Yemen Humanitarian Bulletin Issue 22 | 14 April 2017 [EN/AR]
• Some 48,000 people displaced by conflict on western coast since January
• Three million people displaced in the last two years
• 120,000 people recently assisted in Taizz and Al Hudaydah
• Seven million people face the threat of famine
On-going conflict increases suffering
Two thirds of Yemen’s population are now vulnerable and need support
Two years after conflict escalated in Yemen, the deteriorating humanitarian situation in the country has reached a milestone with millions of lives devastated. The country is facing one of the largest food and protection emergencies in the world and there is broad agreement among humanitarian partners that this man-made disaster could reach a point of no-return in 2017. Continued hostilities in the country have been brutal on ordinary people who have borne the brunt of sustained airstrikes and localized fighting. The ongoing military campaign has destroyed the economy and moved an already weak and impoverished country towards social, economic, and institutional collapse.
In the last two years, an estimated three million people have been displaced from their homes. One million of those displaced have provisionally returned home, although often to precarious living conditions. As the conflict drags on, the length of displacement has become prolonged and intensified fighting has resulted in new waves of displacement, especially in western coastal areas. Half of Yemen’s population lacks clean water, sanitation and hygiene services, thereby increasing the risk of infectious diseases.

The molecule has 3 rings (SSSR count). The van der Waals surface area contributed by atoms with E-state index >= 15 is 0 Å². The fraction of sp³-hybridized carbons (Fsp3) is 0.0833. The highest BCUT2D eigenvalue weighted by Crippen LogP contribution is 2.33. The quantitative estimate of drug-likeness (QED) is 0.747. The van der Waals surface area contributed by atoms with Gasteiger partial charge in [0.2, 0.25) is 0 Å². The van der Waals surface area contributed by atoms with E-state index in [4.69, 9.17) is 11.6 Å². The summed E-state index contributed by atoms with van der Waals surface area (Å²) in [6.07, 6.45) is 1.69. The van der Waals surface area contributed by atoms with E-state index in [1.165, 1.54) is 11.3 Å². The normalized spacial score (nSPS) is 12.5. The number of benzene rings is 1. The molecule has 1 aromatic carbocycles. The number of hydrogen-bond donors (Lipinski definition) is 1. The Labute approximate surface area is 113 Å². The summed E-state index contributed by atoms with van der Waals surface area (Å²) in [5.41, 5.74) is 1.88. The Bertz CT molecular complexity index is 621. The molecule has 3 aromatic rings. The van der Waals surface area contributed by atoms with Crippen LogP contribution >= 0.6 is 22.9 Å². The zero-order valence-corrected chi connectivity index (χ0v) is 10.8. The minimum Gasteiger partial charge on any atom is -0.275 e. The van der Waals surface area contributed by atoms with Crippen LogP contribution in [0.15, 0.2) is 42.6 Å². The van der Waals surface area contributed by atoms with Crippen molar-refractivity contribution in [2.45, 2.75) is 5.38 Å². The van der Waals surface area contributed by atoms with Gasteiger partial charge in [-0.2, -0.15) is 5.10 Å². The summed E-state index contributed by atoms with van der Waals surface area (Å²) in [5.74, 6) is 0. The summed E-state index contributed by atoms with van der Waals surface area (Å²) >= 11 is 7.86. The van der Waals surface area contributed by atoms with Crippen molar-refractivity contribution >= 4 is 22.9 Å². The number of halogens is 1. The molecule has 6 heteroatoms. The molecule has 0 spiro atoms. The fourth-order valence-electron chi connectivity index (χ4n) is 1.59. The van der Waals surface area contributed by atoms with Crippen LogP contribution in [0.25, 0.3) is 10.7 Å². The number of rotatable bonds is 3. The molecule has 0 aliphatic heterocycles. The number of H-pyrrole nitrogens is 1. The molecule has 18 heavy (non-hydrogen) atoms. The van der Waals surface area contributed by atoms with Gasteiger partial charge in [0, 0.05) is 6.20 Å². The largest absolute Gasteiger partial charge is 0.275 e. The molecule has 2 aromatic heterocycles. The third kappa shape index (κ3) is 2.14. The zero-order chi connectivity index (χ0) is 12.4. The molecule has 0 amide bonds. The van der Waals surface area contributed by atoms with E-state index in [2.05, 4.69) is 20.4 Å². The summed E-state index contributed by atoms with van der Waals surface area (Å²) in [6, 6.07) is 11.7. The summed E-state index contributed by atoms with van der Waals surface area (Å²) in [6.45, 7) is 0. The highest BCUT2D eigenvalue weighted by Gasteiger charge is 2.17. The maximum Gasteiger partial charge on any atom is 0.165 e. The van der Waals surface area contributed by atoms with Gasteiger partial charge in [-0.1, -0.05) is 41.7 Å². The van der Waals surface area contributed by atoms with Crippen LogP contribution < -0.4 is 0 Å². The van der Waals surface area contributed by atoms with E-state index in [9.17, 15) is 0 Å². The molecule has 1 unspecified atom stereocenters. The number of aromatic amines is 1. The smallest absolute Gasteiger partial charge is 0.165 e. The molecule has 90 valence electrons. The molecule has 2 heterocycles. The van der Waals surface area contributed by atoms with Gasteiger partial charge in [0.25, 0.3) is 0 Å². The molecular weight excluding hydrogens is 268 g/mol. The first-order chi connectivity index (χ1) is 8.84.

Medicines for diabetes, hypertension, cancer and other chronic diseases are in short supply and there are acute shortages of critical medical equipment. For more than six months, health facilities in Yemen like all public sector services, have received irregular financial support to cover operational costs and staff salaries.
The conflict continues to claim children’s lives and their futures. Data shows that the number of children killed in conflict increased by 70 per cent, and nearly twice as many children were injured and recruited into the fighting since March 2016 compared to the same period the previous year.